Because of high winds it was raining sideways, water had flooded streets and all normal people were already inside. Normal people in hurricane prone states know with high wind velocity and the number of tin roofs and electric wires, that a piece of tin flying through the air can slice a man in half and live wires electrocute people, therefore it’s not wise to stand outside in roaring wind, barefoot in water. Nevertheless, the media, thinking that people are dismally uninformed, persist in reporting on dangerous weather while standing there in it with flying debris threatening their lives merely to warn other people–who would never do that in the first place–how dangerous it is and not to do that.
Therefore it isn't a big surprise that another weather correspondent stands outside in Hurricane Matthew telling people how dangerous the storm is. He at least is standing under one of Daytona’s bridges connecting the mainland to the beach, nevertheless, it remains a highly dangerous situation for him to have put himself in. (There’s a great restaurant under that bridge if you’re ever in Daytona.)
Here’s how normal people in Florida and all other hurricane prone states prepare for hurricanes, in this case Matthew. It’s all very normal, methodical actually, and well thought out and everybody knows what to do just like people up north know how to prepare for blizzards. Self-preservation is, after all, human nature.
|Stockpiled hurricane water|
On Thursday, workplaces let people off early so they’d be safely home and of course nothing would be open Friday, and most places of employment paid their employees for the missed time. Here at home I brought the animals inside for the night, made a cup of tea, watched a movie then went to bed after reassuring family and friends up north that I was fine and not to worry.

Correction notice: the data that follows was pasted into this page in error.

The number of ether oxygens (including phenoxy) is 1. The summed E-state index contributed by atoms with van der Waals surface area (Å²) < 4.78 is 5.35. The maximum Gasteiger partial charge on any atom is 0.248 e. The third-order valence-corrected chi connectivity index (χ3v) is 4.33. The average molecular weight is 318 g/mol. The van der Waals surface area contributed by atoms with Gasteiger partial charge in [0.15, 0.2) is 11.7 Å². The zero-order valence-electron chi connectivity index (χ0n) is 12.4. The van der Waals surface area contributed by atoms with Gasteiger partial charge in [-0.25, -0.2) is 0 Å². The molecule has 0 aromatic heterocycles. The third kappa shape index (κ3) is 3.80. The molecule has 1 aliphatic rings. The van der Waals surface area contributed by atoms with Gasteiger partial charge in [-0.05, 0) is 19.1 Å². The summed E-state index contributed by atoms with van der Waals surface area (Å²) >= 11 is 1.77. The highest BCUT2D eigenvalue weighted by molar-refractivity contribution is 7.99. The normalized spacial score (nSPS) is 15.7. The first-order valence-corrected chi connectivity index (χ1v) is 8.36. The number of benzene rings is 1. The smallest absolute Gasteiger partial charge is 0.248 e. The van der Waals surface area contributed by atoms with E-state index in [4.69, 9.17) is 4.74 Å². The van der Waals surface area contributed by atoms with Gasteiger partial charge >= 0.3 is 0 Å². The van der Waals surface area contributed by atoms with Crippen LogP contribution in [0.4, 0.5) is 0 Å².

I did worry about Eddie, the homeless man who lives behind the shopping center, but people said that he would probably go to a shelter for the night. I didn’t see him on the way home but wondered what to do if he happened to be there sitting in the rain. I thought if he were there I’d give him $20 and take him to Denny’s if they were open (all night) or to a shelter, or he could come here and sleep on the couch if he promised not to murder me in the middle of the night.
Last night there was a lot of rain, however it was the high wind that blew for hours that was the major sign manifesting Matthew’s danger. Today, Friday, I woke to remaining high winds as Matthew moved further north and people in those areas prepare just as we here in Florida did.
Thankfully, Matthew stayed 15 miles out in the Atlantic and never hit land or else this would be a different story today. I feel terribly sorry for people who have already died and pray that Matthew weakens, stays in the ocean and finally dissipates with no further loss of human life.